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Thunderstorms

Despite what you think, you won't have flown through a thunderstorm.

Even though air regulations require pilots to remain at least 20 miles from storms, many anxious flyers will  still claim that they have flown in, or through a thunderstorm. This false belief is a major cause of a fear of flying and is one of the reasons that fearful flyers don't want to fly to hot destinations! Thunderstorms are like any other clouds that have been formed by local currents of rising warm air.

At least 20 nautical miles from storms

At least 20 nautical miles from storms

During the day, the air is heated by the ground and rises. This air mass continues to rise until it is as cool as the surrounding air; when it reaches this level the moisture in the air is released and forms a cloud. Curiously though under some circumstances the cloud can actually stay warmer than the surrounding air and so it continues to rise. When this happens a thunderstorm can occur.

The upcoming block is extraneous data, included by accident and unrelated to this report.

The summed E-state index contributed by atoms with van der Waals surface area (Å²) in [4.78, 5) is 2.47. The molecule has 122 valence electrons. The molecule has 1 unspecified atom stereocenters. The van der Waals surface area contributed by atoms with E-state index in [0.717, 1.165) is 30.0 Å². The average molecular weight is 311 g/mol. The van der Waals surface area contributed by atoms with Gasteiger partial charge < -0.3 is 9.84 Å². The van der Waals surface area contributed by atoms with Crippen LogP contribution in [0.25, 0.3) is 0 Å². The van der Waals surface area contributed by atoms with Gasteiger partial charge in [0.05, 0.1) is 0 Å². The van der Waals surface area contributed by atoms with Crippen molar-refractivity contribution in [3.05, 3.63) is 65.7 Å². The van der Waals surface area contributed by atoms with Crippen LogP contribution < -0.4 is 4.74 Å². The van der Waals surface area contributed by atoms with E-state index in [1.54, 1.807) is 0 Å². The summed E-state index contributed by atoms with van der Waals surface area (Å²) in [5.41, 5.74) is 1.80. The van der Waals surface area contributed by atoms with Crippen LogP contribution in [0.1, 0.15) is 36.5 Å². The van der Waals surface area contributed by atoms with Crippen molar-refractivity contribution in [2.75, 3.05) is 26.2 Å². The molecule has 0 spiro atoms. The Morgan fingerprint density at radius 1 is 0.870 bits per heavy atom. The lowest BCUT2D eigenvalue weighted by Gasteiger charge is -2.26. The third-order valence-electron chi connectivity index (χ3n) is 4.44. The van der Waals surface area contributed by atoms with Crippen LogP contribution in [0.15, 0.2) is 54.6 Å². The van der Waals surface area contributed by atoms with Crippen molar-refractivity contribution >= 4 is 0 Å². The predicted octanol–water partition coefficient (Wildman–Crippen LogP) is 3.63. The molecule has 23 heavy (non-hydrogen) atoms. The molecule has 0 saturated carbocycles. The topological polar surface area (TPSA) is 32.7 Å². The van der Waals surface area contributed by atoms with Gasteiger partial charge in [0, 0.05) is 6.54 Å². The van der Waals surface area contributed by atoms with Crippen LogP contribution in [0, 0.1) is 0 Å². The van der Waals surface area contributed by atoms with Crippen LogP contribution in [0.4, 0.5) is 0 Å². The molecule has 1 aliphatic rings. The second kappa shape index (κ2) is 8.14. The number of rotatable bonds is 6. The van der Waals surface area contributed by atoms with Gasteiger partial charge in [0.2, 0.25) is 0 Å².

A thunderstorm starts as an ordinary fluffy cloud but continues to develop rather than reaching a steady state at a lower height. The circumstances for this to occur are infrequent, although in certain parts of the world they are more common because of the land masses or the meeting of different air flows. From the pilot's point of view, the weather radar in the cockpit will show the presence of thunderstorm activity from a distance of 120 miles, which means that the pilots have at least fifteen minutes to plan navigating around them. Pilots will inform air traffic control when they are deviating around thunderstorms and pilots will always inform each other of the height and the extent of any thunderstorm activity.

When lightning strikes an aircraft the plane acts like a Faraday's Cage which means the electricity doesn't go inside but stays on the surface. It leaves the plane via the things that look like paint brushes on the back of the wings near the tips and on the tailplane. Lightning does not affect the flight instruments.

Remember:

  • Your aircraft will not be flown through a thunderstorm.
  • Lightning is not a danger to aircraft.
  • It is likely to be turbulent in the vicinity of a thunderstorm.

(Thunderstorms CD Set Disc 2 Track 10).